How we generated 18 opportunities at WebSummit and how you can do it too
Some context: a little more than a month after the end of the WebSummit 2018 conference, I would like to share our experience at the conference and what we did to make it a success. Why? In 2019 there will be be more than 100,000 conferences worldwide focusing on topics ranging from biotech to arts and everything in between. In this blog post you will find tactics that will enable you get the most of out them.
If you are a business to business company, then chances are you are relying on conferences to generate new opportunities and/or meet potential investors. So in this post, I’ll draw from hubsell’s own experience at this year’s WebSummit conference and share a few tried and tested strategies on how to get the most out of conferences.
Before we deep-dive into the specifics, here’s a high-level introduction to what I will be writing about.
Why should you be attending conferences?
- generate new sales opportunities
- connect with potential investors
- find key channel partners
How to set-up meetings beforehand?
- determine your target segments
- source prospects and gather contact information
- reach out to prospects across multiple channels
- setting up meetings
Reasons to attend conferences
Conferences (e.g. WebSummit) can be valuable for the growth of your company, but it’s important to understand what you want to accomplish before you decide to buy a ticket.
Here are the most common reasons why companies (not investors) might want to attend these events:
- generate sales opportunities
- connect with potential investors
- find key channel partners
Below I’ll be examining each of these reasons one by one.
Generate sales opportunities
Most companies’ top priority is to get more deals and, especially for B2B companies, conferences are a great source of new opportunities. The atmosphere is conducive to generating opportunities because everyone is in a business/networking mindset, ready to partner up, get new customers or learn about new solutions.
Often times, however, conferences (like WebSummit) are not ROI positive for companies because the focus is on making connections in person during the event (which is still a viable strategy, albeit far less effective then what is suggested in this blog post). The issue is that everyone is vying for the time of their relevant prospects, so the attention span of the decision makers is very short.
The real value in conferences is in the attendees list, which enables you to plan ahead and prospect beforehand. The weeks leading up to the conference, attendees are looking forward to the event and getting in the mood to connect with people. A well-worded message with a meeting request will often result in a positive reply. The advantage of pre-conference is that you’re not competing for prospects’ attention as they are still in their day to day work rhythm.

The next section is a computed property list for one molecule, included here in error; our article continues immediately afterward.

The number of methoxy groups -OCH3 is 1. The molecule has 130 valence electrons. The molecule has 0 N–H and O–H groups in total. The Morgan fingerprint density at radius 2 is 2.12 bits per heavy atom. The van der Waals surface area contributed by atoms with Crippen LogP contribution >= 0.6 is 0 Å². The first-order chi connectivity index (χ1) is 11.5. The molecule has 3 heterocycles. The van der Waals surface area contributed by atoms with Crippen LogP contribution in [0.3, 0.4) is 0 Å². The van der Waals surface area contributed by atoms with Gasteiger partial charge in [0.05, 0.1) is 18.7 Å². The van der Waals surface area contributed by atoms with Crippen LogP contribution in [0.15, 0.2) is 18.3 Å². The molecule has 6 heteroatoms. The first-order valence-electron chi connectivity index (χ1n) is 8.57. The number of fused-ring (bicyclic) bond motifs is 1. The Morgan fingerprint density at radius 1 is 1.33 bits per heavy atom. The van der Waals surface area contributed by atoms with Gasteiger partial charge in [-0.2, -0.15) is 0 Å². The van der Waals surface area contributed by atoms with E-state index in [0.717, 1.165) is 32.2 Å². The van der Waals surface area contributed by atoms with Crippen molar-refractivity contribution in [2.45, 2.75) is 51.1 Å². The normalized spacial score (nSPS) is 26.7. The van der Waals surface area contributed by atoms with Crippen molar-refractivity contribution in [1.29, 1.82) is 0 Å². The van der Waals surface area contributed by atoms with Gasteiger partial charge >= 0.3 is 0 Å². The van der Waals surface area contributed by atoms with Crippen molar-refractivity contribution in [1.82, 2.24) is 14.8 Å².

Connect with potential investors
Another reason to attend conferences is to network with investors which can provide you with two benefits:
- potential customers
The first reason is quite self-explanatory since a lot of companies sooner or later require investment in order to sustain and expedite growth. It is advisable to meet investors at a conference even if you are not currently looking for an investment. The bigger the round you are raising for, the longer it will take to get the term sheet. Get in touch with investors and then keep them updated about you and your company so that not only you but investors can also contact you back when the timing is right for them.
The second benefit which investors are often happy to provide you with is introductions to their portfolio of companies as potential customers. If in fact your solution is of high quality and deserves the attention you seek then this tactic works well because investors can spread the word about your product and open up doors for new deals. Some investors might even want some of their portfolio companies to use your product to see if it’s really worth the investment or not.
Find channel partners
The third reason for why you would attend conferences is to establish relationships with potential partners in different markets that can act as implementers, resellers, integrators and other forms of multipliers to your growth.
So now that we have covered the why with 3 key reasons highlighting the value of attending conferences, namely new sale opportunities, new investor relations and meeting new channel partners. Let’s cover the how which is a bit more time consuming than the why part.
How to set-up meetings in conferences
The work you do before the conference makes a huge difference in achieving the 3 objectives highlighted in the previous section. Based on our own experience here is a step by step approach that has worked for us and our customers every time we’re setting up meetings with potential customers, investors and partners. So next time you and your team are planning to attend a conference with the objective to generate sales opportunities, meet investors or connect with partners, follow the steps below.
- identify target markets
- gather contacts
- reach out and follow up
- set up meetings
Step 1: identify targets
The first step is to decide the type of people you want to reach out to, which relates to your buyer persona, so it should not be too hard to figure out. Some points to keep in mind about are size of the company, number of employees, industry, B2B or B2C, etc. With that information, you can start segmenting your target market and organize different customized messages for each.
Once you find groups of ideal companies, the next step is to find the right stakeholders in them that make the decisions. As an example, in our case, we were targeting firstly investors that had a portfolio of companies that are a fit for our product, and C level decision makers in B2B companies that had an internal sales team.
Step 2: gather contacts